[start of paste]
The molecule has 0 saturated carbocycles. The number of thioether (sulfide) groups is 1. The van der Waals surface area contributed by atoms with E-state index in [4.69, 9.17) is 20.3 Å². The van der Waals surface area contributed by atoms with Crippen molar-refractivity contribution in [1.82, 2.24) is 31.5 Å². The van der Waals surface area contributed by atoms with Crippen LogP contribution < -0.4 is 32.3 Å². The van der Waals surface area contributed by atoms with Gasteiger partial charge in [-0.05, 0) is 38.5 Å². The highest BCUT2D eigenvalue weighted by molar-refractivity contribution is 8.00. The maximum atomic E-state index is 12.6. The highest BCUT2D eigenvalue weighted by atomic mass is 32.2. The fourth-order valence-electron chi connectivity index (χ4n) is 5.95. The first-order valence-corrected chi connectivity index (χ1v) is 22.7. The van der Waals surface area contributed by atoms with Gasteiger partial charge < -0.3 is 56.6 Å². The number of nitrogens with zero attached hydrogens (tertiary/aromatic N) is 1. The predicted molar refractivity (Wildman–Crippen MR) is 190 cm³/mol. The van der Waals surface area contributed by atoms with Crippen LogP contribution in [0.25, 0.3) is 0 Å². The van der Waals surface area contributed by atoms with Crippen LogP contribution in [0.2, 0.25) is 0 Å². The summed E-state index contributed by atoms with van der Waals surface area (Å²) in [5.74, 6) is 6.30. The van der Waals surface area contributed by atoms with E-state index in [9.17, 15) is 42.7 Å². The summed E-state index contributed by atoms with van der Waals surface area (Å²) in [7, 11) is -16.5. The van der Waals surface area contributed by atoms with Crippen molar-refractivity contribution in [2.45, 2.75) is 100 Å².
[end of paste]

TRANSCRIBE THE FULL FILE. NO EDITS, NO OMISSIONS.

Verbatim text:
The molecule has 0 saturated carbocycles. The number of thioether (sulfide) groups is 1. The van der Waals surface area contributed by atoms with E-state index in [4.69, 9.17) is 20.3 Å². The van der Waals surface area contributed by atoms with Crippen molar-refractivity contribution in [1.82, 2.24) is 31.5 Å². The van der Waals surface area contributed by atoms with Crippen LogP contribution < -0.4 is 32.3 Å². The van der Waals surface area contributed by atoms with Gasteiger partial charge in [-0.05, 0) is 38.5 Å². The highest BCUT2D eigenvalue weighted by molar-refractivity contribution is 8.00. The maximum atomic E-state index is 12.6. The highest BCUT2D eigenvalue weighted by atomic mass is 32.2. The fourth-order valence-electron chi connectivity index (χ4n) is 5.95. The first-order valence-corrected chi connectivity index (χ1v) is 22.7. The van der Waals surface area contributed by atoms with Gasteiger partial charge < -0.3 is 56.6 Å². The number of nitrogens with zero attached hydrogens (tertiary/aromatic N) is 1. The predicted molar refractivity (Wildman–Crippen MR) is 190 cm³/mol. The van der Waals surface area contributed by atoms with Crippen LogP contribution in [0.25, 0.3) is 0 Å². The van der Waals surface area contributed by atoms with Crippen LogP contribution in [0.2, 0.25) is 0 Å². The summed E-state index contributed by atoms with van der Waals surface area (Å²) in [5.74, 6) is 6.30. The van der Waals surface area contributed by atoms with E-state index in [9.17, 15) is 42.7 Å². The summed E-state index contributed by atoms with van der Waals surface area (Å²) in [7, 11) is -16.5. The van der Waals surface area contributed by atoms with Crippen molar-refractivity contribution in [2.45, 2.75) is 100 Å².